The Indian Constitution posits a separation between a secular domain that the state regulates and a religious domain in which it should not interfere. However, defining the
separation between the two has proved contentious—the state is directly involved in the administration of several religious institutions and the courts are regularly asked to decide on rights linked to religious functions and bodies. Such decisions contribute to (re)defining the religious categories and practices.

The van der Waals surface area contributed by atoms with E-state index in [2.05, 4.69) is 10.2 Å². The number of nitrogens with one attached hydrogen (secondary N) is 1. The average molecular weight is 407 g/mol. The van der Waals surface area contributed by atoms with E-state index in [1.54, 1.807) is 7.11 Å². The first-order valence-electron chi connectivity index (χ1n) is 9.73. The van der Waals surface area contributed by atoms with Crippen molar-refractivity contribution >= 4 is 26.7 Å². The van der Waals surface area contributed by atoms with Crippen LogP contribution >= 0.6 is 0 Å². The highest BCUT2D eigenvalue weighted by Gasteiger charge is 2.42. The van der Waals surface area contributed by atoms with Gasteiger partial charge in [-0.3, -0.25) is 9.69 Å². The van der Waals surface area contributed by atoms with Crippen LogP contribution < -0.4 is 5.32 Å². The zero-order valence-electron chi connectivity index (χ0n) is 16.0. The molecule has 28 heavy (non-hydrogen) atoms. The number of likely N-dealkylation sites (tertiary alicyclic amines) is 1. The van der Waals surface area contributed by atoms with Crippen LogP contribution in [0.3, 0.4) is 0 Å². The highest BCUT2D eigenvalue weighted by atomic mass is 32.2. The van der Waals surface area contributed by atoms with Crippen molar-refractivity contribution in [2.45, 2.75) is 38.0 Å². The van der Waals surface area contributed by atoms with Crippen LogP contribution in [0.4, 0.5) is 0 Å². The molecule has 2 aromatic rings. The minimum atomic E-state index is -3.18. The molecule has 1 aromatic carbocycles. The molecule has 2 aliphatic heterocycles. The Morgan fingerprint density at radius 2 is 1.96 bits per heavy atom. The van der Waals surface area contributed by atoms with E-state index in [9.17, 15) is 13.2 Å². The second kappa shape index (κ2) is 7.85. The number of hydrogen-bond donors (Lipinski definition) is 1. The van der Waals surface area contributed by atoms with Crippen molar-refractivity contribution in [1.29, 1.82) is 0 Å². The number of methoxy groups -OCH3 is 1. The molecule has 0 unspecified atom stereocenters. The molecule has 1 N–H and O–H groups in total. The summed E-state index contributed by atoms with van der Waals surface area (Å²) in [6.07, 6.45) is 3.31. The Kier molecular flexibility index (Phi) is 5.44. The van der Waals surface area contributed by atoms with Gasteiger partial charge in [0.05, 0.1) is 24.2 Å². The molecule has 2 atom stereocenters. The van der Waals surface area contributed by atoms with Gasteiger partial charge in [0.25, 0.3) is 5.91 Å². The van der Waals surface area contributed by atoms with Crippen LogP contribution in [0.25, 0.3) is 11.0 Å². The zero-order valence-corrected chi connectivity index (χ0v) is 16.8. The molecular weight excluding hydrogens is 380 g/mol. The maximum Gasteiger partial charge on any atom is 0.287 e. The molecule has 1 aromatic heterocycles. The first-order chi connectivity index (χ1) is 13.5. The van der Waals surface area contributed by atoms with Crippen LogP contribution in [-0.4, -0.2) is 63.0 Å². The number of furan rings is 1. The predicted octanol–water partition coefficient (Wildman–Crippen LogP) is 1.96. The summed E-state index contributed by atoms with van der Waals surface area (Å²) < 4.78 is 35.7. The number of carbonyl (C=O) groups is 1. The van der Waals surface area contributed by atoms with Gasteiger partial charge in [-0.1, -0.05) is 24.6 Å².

This volume explores how the apparently ‘technical’—legalistic action taking place in the courts of law significantly shapes the place that Hinduism occupies in Indian and Nepalese societies, perhaps even more so than the ideology of any political party. The approach developed in this volume is resolutely historical and anthropological. It considers law as part of social, religious, and political dynamics.
Voir en ligne : https://global.oup.com/academic/pro...